These initial findings can be supplemented by deeper explorations into annual trends of turnover or by making comparisons to other indicators relating to the stability of the workforce, such as the rates of vacancies or staff absences over the year. Turnover alone may not be an accurate measure of stability, and stability itself may not be a concept that always equates to the most effective services and good practices. It may be important to consider external factors that may influence the movement of social workers, such as neighbouring local authorities offering financial incentives or promises of lighter workloads (ADCS Safeguarding Pressures Phase 6 Main Report, 2018). The social worker workforce does not operate in a vacuum and the complexities of a constantly-changing social care system influence these measures of stability. Changes in policy, budgets and grant funding, and relationships with Ofsted under the new ILACS inspection framework place added pressures on local authorities. Given these limitations, analysis of aggregate administrative data should be acknowledged as an important first step on a research journey, but it should not be the last.

This blog post is written by Emily Buehler, Research Officer at the Rees Centre.

It is part of a series published by the Rees Centre on data.

Related posts:

Using data tools in local authority children’s services 

Data in the right format

Related network: Children’s Social Care Data User Group

The Children’s Social Care Data User Group (CSC DUG) was set up in 2017 by the Rees Centre, University of Oxford and Thomas Coram Research Unit, UCL. It is a network of academics, local authority data managers, analysts, charities and funders with a shared vision that administrative data from children’s social care and other relevant agencies in England can be analysed and fed back into policy and practice to improve the way that children’s social care services respond to children, young people and their families.

The group focuses on data submitted to and analysed by the Department for Education (namely the SSDA 903 children looked after data and the Children in Need Census data).

Membership is open to any individual or organisation who is using, or plans to use, children’s social care data collated by the Department for Education (Child in Need data, Looked After Children data or Section 251 social care expenditure data in relation to children’s services).

To join the group’s mailing list: email

Alastair Lee

This blog post is written by Alastair Lee, Children’s Services Data and Information Manager, East Sussex County Council  and Chair of the Children’s Services National Performance and Information Management Group. It is part of a series published by the Rees Centre on data.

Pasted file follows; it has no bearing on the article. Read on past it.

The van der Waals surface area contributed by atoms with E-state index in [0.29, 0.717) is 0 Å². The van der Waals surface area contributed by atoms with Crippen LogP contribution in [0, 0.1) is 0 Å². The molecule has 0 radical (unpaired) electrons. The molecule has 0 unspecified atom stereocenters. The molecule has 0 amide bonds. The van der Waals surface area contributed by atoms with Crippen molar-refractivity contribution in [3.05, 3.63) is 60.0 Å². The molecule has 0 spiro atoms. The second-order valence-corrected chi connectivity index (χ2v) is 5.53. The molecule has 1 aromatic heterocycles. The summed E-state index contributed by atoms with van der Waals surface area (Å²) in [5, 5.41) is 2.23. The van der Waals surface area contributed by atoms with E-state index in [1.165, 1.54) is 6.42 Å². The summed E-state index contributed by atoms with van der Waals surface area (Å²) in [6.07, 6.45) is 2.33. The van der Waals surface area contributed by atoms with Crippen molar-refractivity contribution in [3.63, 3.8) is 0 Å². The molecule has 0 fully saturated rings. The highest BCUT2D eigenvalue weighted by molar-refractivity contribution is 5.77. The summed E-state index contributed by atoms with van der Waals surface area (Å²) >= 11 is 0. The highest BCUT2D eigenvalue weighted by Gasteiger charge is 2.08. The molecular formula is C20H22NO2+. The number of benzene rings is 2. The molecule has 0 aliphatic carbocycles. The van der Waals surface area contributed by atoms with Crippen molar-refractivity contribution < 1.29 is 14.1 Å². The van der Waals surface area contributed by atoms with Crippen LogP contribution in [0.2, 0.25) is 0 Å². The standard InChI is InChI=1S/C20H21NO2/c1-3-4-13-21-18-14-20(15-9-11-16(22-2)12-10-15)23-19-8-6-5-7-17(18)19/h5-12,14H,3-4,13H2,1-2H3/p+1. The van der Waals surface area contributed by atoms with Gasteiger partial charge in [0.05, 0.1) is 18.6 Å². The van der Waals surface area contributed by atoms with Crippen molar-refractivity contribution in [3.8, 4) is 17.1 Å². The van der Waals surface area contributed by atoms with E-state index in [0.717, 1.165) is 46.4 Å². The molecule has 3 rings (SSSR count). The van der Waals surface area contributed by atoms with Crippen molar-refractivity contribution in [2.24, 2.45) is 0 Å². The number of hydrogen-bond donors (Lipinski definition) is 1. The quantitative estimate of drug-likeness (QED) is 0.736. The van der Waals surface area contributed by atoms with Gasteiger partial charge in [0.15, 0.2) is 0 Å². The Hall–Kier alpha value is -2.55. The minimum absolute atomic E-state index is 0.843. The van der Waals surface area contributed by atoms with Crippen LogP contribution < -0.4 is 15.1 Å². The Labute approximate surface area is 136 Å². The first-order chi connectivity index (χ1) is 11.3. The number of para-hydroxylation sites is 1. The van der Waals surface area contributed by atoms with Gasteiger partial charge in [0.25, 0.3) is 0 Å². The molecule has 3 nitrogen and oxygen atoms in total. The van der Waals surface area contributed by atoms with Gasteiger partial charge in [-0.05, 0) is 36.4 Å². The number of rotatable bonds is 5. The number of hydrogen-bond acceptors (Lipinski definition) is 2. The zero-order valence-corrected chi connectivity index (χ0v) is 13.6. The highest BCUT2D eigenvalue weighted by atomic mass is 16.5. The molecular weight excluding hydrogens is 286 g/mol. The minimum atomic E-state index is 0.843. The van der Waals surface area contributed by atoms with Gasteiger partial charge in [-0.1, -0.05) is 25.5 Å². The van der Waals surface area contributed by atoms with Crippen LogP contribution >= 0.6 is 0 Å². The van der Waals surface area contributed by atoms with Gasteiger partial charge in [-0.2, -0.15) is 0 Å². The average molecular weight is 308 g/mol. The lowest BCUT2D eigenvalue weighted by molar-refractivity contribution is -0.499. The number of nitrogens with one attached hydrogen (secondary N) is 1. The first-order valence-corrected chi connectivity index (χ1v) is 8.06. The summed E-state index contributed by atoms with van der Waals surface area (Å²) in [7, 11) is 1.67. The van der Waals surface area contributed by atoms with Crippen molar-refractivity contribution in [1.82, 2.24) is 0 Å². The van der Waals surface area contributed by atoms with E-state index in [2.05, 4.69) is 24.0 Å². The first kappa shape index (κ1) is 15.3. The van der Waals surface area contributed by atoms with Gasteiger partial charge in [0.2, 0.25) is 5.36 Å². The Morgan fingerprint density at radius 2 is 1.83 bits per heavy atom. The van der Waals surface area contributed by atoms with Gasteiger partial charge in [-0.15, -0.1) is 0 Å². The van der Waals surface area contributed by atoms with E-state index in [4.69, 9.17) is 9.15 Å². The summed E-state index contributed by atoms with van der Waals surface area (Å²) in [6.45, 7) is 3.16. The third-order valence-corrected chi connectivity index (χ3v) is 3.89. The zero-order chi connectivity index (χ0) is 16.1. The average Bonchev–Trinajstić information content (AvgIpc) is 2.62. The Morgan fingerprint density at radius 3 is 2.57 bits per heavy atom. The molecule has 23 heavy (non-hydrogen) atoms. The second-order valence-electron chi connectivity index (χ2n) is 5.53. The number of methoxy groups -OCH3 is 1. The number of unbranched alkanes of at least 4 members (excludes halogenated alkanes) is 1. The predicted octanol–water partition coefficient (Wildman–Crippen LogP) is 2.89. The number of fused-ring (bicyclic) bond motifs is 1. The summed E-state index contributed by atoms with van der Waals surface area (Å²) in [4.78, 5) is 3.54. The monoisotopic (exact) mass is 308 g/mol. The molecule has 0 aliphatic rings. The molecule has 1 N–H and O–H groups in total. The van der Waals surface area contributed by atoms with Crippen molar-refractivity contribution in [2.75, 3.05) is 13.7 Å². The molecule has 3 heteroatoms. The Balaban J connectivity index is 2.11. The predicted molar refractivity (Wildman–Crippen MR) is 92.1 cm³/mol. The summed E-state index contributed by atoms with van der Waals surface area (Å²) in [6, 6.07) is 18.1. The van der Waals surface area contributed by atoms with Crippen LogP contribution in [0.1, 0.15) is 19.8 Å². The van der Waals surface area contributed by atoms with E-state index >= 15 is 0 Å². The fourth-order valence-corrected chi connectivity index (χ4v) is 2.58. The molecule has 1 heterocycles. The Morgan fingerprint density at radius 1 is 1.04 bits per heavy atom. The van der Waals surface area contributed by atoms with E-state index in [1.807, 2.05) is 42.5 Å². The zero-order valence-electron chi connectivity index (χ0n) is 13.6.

Data Tools in Local Authority Children’s Services

In every local authority there are people using data to monitor the performance of services. Ideally this supports a conversation between managers and frontline staff to help them get a better understanding of the demand on the service, the pressure on staff and the impact on children, young people and families being supported.

Producing the data in an easily understandable format, whether this is as tables, charts or dashboards does not happen at the press of a button. A lot of data wrangling is needed to get the data in a fit state to feed the reports.

Data wrangling

Most of the data we get doesn’t come in a useable format. As a result we need to manipulate it to combine multiple reports, add a specific data column or extract specific data to meet our needs. The most basic approach to this is cutting and pasting, but as this can become very long winded and tedious we have developed tools that speed this up. Whether using advanced Excel formulae, VBA or SQL or the specific data manipulation aspects of Tableau, PowerBI, Knime, Alteryx or R the basic aim is the same. Build something that speeds up the process, reduces the tedium and as a result improves accuracy. My team have a shared folder where these tools are kept and whether used weekly, monthly or annually they are incredibly valuable.

Presenting data

Once we have the data we need in the right format to use we then plug it into a data visualisation tool. Currently the programme most often used for this is Excel simply because all staff have it on their PC or laptop and so it is easy to deploy widely. Also if an Excel dashboard is developed for a specific purpose (e.g. the ChAT[1] or the Children’s Social Care Benchmarking tool that were developed by the Data to Intelligence project) I can download it, add my own data and get an output without any need to install any new software. But Excel has limitations when working with large, complex datasets and in how the data can be visualised. As a result work is being developed using more bespoke programs (e.g. Tableau, QlikView and PowerBI) and once a local authority has these installed and a way of deploying to colleagues, the same ability to share templates and visualisations is true.